Facebook Insights• Use cases▪ Websites/Ads/Apps/Pages▪ Time series▪ Demographic break-downs▪ Unique counts/heavy hitters• Major challenges▪ Scalability▪ Latency
Analytics based on Hadoop/Hive Hourly Daily seconds seconds Copier/Loader Pipeline Jobs HTTP Scribe NFS Hive MySQL Hadoop• 3000-node Hadoop cluster• Copier/Loader: Map-Reduce hides machine failures• Pipeline Jobs: Hive allows SQL-like syntax• Good scalability, but poor latency! 24 – 48 hours.
How to Get Lower Latency?• Small-batch Processing • Stream Processing▪ Run Map-reduce/Hive every hour, every ▪ Aggregate the data as soon as it arrives 15 min, every 5 min, … ▪ How to solve the reliability problem?▪ How do we reduce per-batch overhead?
Decisions• Stream Processing wins!• Data Freeway▪ Scalable Data Stream Framework• Puma▪ Reliable Stream Aggregation Engine
Scribe Batch Copier HDFS tail/fopen Scribe Scribe Scribe Mid-Tier NFS Clients Writers Log• Simple push/RPC-based logging system Consumer• Open-sourced in 2008. 100 log categories at that time.• Routing driven by static configuration.
Data Freeway Continuous Copier C1 C2 DataNode HDFS PTail C1 C2 DataNode (in the plan)Scribe PTailClients Calligraphus Calligraphus HDFS Mid-tier Writers Log Consumer Zookeeper• 9GB/sec at peak, 10 sec latency, 2500 log categories
Calligraphus• RPC File System▪ Each log category is represented by 1 or more FS directories▪ Each directory is an ordered list of files• Bucketing support▪ Application buckets are application-defined shards.▪ Infrastructure buckets allows log streams from x B/s to x GB/s• Performance▪ Latency: Call sync every 7 seconds▪ Throughput: Easily saturate 1Gbit NIC
Continuous Copier• File System File System• Low latency and smooth network usage• Deployment▪ Implemented as long-running map-only job▪ Can move to any simple job scheduler• Coordination▪ Use lock files on HDFS for now▪ Plan to move to Zookeeper
PTail files checkpointdirectorydirectorydirectory • File System Stream ( RPC ) • Reliability ▪ Checkpoints inserted into the data stream ▪ Can roll back to tail from any data checkpoints ▪ No data loss/duplicates
Overview Log Stream Aggregations Serving Storage• ~ 1M log lines per second, but light read• Multiple Group-By operations per log line• The first key in Group By is always time/date-related• Complex aggregations: Unique user count, most frequent elements
MySQL and HBase: one page MySQL HBaseParallel Manual sharding Automatic load balancingFail-over Manual master/slave Automatic switchRead efficiency High LowWrite efficiency Medium HighColumnar support No Yes
Puma2 Architecture PTail Puma2 HBase Serving• PTail provide parallel data streams• For each log line, Puma2 issue “increment” operations to HBase. Puma2 is symmetric (no sharding).• HBase: single increment on multiple columns
Puma2: Pros and Cons• Pros▪ Puma2 code is very simple.▪ Puma2 service is very easy to maintain.• Cons▪ “Increment” operation is expensive.▪ Do not support complex aggregations.▪ Hacky implementation of “most frequent elements”.▪ Can cause small data duplicates.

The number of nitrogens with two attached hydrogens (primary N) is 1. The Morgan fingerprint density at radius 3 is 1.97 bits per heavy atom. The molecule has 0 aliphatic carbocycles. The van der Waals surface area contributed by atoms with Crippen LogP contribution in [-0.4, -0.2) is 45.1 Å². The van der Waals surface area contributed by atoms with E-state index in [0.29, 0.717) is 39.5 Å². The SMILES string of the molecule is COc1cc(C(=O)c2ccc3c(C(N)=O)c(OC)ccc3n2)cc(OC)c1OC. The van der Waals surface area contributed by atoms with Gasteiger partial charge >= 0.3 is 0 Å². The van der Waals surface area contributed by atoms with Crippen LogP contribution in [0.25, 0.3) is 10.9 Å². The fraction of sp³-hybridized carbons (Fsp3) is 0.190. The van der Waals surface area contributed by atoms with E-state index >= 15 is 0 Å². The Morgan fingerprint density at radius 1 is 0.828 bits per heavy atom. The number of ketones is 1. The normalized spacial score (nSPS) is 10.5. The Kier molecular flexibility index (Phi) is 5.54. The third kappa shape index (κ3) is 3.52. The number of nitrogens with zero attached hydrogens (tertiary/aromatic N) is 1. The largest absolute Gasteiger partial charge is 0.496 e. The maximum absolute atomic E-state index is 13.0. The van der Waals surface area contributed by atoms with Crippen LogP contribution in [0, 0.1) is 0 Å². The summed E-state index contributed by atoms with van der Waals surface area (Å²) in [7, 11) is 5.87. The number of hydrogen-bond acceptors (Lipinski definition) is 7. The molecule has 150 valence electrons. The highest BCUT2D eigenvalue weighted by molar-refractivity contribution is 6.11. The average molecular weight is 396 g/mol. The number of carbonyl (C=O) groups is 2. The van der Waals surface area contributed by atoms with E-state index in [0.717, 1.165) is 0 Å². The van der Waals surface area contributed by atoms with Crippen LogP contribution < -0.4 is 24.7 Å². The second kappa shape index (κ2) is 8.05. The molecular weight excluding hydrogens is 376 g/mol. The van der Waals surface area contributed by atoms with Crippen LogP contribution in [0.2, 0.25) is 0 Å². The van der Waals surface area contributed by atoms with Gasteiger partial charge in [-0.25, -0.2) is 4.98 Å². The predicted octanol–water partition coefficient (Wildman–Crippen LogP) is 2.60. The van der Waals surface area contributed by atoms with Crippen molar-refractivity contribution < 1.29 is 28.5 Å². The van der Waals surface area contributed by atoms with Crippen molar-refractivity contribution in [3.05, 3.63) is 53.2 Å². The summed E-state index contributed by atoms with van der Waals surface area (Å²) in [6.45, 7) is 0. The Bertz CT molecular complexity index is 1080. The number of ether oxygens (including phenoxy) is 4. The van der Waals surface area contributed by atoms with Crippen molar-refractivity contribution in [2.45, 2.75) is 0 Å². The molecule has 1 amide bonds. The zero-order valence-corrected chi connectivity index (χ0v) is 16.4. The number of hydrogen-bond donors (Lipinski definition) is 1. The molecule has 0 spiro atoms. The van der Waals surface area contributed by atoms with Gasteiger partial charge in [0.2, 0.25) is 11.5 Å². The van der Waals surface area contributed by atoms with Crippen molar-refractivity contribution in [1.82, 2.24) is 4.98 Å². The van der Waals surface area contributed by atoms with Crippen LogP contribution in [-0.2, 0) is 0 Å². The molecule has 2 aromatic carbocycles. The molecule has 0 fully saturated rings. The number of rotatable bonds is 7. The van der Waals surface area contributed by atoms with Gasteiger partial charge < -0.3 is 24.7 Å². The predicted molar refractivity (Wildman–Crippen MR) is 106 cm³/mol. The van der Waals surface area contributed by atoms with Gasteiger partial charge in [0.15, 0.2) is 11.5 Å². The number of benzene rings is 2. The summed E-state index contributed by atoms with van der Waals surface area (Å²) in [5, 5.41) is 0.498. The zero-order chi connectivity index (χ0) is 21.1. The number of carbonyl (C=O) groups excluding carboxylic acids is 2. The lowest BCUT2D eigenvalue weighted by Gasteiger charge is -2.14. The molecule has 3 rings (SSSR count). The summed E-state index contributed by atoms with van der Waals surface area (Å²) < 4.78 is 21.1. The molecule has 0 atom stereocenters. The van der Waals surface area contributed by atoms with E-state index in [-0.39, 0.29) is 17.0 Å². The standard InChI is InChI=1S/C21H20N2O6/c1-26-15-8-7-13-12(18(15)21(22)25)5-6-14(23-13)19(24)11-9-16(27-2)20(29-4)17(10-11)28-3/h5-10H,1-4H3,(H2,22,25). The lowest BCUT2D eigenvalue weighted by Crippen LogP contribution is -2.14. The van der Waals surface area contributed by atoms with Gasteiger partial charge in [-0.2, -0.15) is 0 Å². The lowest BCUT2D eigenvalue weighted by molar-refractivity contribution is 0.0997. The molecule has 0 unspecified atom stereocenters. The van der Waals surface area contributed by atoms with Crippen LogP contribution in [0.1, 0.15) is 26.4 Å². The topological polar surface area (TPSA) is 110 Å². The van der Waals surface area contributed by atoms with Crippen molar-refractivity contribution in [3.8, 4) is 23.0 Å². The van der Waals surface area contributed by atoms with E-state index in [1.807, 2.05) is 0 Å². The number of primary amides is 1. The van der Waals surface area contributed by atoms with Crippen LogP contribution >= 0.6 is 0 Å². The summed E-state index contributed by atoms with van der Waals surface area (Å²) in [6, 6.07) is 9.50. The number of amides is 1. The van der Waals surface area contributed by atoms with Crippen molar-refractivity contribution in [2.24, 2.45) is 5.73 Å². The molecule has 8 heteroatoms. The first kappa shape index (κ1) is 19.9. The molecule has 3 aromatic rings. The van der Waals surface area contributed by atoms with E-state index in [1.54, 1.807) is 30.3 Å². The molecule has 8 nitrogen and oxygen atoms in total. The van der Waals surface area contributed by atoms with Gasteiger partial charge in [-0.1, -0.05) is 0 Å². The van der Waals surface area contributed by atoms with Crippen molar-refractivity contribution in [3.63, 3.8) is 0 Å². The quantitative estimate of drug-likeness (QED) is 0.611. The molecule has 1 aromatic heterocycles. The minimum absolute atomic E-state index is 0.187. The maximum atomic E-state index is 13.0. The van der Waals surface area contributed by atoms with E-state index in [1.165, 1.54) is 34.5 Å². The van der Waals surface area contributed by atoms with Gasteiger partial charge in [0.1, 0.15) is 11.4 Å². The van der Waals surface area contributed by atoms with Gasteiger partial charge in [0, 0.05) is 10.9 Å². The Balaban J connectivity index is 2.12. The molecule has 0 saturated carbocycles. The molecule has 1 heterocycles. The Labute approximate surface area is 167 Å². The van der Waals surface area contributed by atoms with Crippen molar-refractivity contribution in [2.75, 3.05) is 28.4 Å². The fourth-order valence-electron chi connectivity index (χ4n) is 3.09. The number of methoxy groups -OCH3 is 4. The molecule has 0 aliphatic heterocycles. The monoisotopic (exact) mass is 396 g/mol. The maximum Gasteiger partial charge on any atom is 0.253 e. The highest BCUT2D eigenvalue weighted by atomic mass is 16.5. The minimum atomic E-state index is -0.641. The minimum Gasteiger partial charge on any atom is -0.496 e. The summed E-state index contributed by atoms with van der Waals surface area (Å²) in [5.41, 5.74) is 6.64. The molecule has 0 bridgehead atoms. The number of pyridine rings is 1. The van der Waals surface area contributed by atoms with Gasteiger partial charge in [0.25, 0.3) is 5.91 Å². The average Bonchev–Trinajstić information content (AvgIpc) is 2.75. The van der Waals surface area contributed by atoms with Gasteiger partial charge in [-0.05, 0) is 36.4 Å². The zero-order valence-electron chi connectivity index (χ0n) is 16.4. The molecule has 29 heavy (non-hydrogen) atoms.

Improvements in Puma2• Puma2▪ Batching of requests. Didn‟t work well because of long-tail distribution.• HBase▪ “Increment” operation optimized by reducing locks.▪ HBase region/HDFS file locality; short-circuited read.▪ Reliability improvements under high load.• Still not good enough!
Puma3 Architecture PTail Puma3 HBase• Puma3 is sharded by aggregation key.• Each shard is a hashmap in memory. Serving• Each entry in hashmap is a pair of an aggregation key and a user-defined aggregation.• HBase as persistent key-value storage.
Puma3 Architecture PTail Puma3 HBase• Write workflow Serving▪ For each log line, extract the columns for key and value.▪ Look up in the hashmap and call user-defined aggregation
Puma3 Architecture PTail Puma3 HBase• Checkpoint workflow Serving▪ Every 5 min, save modified hashmap entries, PTail checkpoint to HBase▪ On startup (after node failure), load from HBase
Puma3 Architecture PTail Puma3 HBase• Read workflow Serving▪ Read uncommitted: directly serve from the in-memory hashmap; load from Hbase on miss.▪ Read committed: read from HBase and serve.
Puma3 Architecture PTail Puma3 HBase• Join Serving▪ Static join table in HBase.▪ Distributed hash lookup in user-defined function (udf).▪ Local cache improves the throughput of the udf a lot.
Puma2 / Puma3 comparison• Puma3 is much better in write throughput▪ Use 25% of the boxes to handle the same load.▪ HBase is really good at write throughput.• Puma3 needs a lot of memory▪ Use 60GB of memory per box for the hashmap▪ SSD can scale to 10x per box.
Puma3 Special Aggregations• Unique Counts Calculation▪ Adaptive sampling▪ Bloom filter (in the plan)• Most frequent item (in the plan)▪ Lossy counting▪ Probabilistic lossy counting
PQL – Puma Query Language• CREATE INPUT TABLE t („time, • CREATE AGGREGATION „abc‟ „adid‟, „userid‟); INSERT INTO l (a, b, c) SELECT• CREATE VIEW v AS udf.hour(time), SELECT *, udf.age(userid) adid, FROM t age, WHERE udf.age(userid) > 21 count(1), udf.count_distinc(userid) FROM v GROUP BY• CREATE HBASE TABLE h … udf.hour(time), adid,• CREATE LOGICAL TABLE l … age;
Future Works• Scheduler Support▪ Just need simple scheduling because the work load is continuous• Mass adoption▪ Migrate most daily reporting queries from Hive• Open Source▪ Biggest bottleneck: Java Thrift dependency▪ Will come one by one
Similar Systems• STREAM from Stanford• Flume from Cloudera• S4 from Yahoo• Rainbird/Storm from Twitter• Kafka from Linkedin
Key differences• Scalable Data Streams▪ 9 GB/sec with < 10 sec of latency▪ Both Push/RPC-based and Pull/File System-based▪ Components to support arbitrary combination of channels• Reliable Stream Aggregations▪ Good support for Time-based Group By, Table-Stream Lookup Join▪ Query Language: Puma : Realtime-MR = Hive : MR▪ No support for sliding window, stream joins
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